I do not want to go into the more general arguments, I want to deal specifically with housing for the mentally handicapped, which, without special provision in the Bill, would not be excluded under the normal provisions of the Tenants' Rights, Etc. (Scotland) Act 1980. As I understand it, the provision in section 1(11)(c) deals with housing which has special facilities designed or adapted for the needs of elderly or disabled persons.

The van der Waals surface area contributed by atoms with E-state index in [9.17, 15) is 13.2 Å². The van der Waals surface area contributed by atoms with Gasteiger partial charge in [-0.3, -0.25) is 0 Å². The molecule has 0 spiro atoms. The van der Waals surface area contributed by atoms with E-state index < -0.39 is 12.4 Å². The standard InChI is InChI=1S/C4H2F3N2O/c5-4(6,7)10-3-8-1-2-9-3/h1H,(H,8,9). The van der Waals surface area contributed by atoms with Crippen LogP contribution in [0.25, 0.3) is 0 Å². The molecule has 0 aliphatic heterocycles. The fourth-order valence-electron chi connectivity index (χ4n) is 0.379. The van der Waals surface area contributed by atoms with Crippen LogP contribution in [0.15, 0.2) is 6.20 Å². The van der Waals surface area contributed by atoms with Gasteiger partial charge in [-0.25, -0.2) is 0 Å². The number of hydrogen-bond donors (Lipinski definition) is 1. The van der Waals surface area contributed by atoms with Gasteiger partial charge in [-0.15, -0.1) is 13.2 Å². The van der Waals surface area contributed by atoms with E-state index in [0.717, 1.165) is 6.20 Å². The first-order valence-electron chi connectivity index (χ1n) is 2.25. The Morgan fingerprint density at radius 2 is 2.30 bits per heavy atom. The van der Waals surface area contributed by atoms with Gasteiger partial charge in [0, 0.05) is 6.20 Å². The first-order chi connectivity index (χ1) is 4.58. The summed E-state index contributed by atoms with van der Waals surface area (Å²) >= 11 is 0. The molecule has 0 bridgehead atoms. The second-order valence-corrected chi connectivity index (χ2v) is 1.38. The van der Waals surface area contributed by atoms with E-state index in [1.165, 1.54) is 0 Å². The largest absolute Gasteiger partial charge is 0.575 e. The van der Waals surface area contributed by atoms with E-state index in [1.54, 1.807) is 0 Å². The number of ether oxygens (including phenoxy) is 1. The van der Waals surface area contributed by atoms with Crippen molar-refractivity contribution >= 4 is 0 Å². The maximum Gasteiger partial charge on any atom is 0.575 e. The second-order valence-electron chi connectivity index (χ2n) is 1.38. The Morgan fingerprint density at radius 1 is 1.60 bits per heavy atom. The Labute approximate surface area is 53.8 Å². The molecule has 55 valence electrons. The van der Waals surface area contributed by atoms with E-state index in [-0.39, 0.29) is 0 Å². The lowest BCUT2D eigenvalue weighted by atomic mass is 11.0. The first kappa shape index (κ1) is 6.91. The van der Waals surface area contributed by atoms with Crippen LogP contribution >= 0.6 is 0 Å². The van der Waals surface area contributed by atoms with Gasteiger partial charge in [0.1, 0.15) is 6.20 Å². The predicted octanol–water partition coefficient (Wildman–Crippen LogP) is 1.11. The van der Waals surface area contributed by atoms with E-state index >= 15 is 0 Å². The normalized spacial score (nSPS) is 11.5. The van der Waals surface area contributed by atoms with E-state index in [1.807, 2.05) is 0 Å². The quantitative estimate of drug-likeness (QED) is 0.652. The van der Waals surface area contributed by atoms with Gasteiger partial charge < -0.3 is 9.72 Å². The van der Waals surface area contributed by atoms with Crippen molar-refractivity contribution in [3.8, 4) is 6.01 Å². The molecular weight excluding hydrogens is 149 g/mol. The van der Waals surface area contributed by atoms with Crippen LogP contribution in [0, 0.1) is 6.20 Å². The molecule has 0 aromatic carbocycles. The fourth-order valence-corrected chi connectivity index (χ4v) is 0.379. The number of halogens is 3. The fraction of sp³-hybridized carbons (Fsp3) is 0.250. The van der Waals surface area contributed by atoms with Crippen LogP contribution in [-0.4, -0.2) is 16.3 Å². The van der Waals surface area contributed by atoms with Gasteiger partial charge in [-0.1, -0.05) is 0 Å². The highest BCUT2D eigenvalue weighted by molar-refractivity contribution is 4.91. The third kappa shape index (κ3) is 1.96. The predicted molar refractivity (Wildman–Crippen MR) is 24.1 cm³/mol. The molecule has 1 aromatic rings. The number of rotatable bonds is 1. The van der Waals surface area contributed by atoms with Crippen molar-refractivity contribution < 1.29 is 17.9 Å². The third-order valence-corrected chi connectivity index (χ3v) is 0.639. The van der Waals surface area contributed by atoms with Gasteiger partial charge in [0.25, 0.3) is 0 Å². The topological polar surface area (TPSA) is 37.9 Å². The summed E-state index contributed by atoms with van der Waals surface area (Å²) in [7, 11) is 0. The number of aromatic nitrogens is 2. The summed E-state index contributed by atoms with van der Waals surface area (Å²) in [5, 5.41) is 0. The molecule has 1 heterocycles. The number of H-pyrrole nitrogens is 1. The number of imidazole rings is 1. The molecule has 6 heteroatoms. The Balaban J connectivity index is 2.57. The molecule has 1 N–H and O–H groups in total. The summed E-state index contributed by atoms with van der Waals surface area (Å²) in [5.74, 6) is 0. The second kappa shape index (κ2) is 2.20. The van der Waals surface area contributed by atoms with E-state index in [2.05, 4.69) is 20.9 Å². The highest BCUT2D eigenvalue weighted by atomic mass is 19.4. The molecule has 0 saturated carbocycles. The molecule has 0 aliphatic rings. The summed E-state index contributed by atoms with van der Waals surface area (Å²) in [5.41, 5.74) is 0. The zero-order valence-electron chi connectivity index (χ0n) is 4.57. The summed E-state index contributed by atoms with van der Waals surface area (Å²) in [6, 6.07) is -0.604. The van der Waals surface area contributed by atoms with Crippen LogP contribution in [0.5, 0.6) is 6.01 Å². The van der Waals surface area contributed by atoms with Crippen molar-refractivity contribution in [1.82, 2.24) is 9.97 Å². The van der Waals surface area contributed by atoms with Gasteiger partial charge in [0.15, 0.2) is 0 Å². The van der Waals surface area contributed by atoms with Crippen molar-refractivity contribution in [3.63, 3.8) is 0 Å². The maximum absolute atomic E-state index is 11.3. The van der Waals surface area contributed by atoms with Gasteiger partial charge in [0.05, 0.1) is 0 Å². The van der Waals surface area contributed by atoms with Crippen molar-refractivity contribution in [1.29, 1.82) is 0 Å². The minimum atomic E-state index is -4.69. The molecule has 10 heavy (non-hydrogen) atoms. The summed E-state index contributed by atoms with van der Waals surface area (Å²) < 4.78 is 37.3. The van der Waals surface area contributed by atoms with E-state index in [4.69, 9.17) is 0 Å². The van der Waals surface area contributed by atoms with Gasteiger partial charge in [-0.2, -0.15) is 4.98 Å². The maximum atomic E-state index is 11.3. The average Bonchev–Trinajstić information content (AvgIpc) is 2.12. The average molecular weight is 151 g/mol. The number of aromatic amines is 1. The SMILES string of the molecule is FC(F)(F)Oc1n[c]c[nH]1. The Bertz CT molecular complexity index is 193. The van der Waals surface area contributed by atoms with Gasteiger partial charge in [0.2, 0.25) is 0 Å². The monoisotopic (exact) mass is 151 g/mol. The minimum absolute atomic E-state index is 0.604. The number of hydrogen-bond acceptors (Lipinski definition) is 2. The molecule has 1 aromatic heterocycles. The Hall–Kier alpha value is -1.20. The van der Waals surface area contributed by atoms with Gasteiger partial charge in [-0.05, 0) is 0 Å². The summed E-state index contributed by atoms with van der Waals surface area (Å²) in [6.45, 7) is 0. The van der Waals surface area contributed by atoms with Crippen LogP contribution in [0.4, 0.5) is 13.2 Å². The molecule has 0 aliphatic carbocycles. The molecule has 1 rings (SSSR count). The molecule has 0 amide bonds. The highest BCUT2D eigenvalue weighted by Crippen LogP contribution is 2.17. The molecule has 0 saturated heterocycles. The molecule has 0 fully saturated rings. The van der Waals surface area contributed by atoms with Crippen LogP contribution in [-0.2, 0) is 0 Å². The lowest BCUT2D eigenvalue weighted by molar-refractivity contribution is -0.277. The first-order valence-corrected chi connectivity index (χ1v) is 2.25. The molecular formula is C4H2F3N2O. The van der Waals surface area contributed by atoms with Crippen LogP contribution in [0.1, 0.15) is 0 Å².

The Key housing association, in relation to its provision for the mentally handicapped, says that its objective is to provide such people with care and support appropriate to their needs to enable them to live in the community in a home which is as normal as possible without any specially designed features such as warden call systems or other adaptations. In a sense, it is quite different from providing normal sheltered accommodation for, for example, very elderly where there are usually adaptations, or at least the provision of warden accommodation. Such adaptations are not necessary in some cases when one is providing housing for the mentally handicapped. It is part of the policy of the Key housing association not to provide special facilities but to try to make the accommodation as normal as possible, although it might be part of a complex which also includes hostel accommodation. As the Bill was originally drafted such accommodation would not have been excluded from the right to buy.